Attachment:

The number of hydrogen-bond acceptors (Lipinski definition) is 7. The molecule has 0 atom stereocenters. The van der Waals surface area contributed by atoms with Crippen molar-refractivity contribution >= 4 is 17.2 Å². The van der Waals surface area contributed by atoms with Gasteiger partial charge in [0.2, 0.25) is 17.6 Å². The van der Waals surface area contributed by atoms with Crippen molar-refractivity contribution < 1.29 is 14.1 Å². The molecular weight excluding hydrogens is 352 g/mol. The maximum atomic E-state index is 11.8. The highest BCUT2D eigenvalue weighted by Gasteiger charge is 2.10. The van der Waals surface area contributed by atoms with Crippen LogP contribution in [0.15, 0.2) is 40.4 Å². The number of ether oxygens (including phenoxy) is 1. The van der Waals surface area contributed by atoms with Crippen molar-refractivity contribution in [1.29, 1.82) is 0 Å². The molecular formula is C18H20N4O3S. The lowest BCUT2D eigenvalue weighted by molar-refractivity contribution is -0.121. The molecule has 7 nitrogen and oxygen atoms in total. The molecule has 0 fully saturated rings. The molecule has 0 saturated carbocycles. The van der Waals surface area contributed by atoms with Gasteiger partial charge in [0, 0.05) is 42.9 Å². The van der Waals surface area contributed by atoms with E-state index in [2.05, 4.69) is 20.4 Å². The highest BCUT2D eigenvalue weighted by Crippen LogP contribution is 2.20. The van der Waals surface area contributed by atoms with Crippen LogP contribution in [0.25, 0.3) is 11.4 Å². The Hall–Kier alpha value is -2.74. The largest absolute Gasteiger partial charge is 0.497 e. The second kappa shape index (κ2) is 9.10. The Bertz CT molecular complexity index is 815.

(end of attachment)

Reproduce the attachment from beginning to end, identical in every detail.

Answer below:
The number of hydrogen-bond acceptors (Lipinski definition) is 7. The molecule has 0 atom stereocenters. The van der Waals surface area contributed by atoms with Crippen molar-refractivity contribution >= 4 is 17.2 Å². The van der Waals surface area contributed by atoms with Gasteiger partial charge in [0.2, 0.25) is 17.6 Å². The van der Waals surface area contributed by atoms with Crippen molar-refractivity contribution < 1.29 is 14.1 Å². The molecular weight excluding hydrogens is 352 g/mol. The maximum atomic E-state index is 11.8. The highest BCUT2D eigenvalue weighted by Gasteiger charge is 2.10. The van der Waals surface area contributed by atoms with Crippen LogP contribution in [0.15, 0.2) is 40.4 Å². The number of ether oxygens (including phenoxy) is 1. The van der Waals surface area contributed by atoms with Crippen molar-refractivity contribution in [1.29, 1.82) is 0 Å². The molecular formula is C18H20N4O3S. The lowest BCUT2D eigenvalue weighted by molar-refractivity contribution is -0.121. The molecule has 7 nitrogen and oxygen atoms in total. The molecule has 0 fully saturated rings. The molecule has 0 saturated carbocycles. The van der Waals surface area contributed by atoms with Gasteiger partial charge in [0, 0.05) is 42.9 Å². The van der Waals surface area contributed by atoms with E-state index in [2.05, 4.69) is 20.4 Å². The highest BCUT2D eigenvalue weighted by Crippen LogP contribution is 2.20. The van der Waals surface area contributed by atoms with Crippen LogP contribution in [0.25, 0.3) is 11.4 Å². The Hall–Kier alpha value is -2.74. The largest absolute Gasteiger partial charge is 0.497 e. The second kappa shape index (κ2) is 9.10. The Bertz CT molecular complexity index is 815.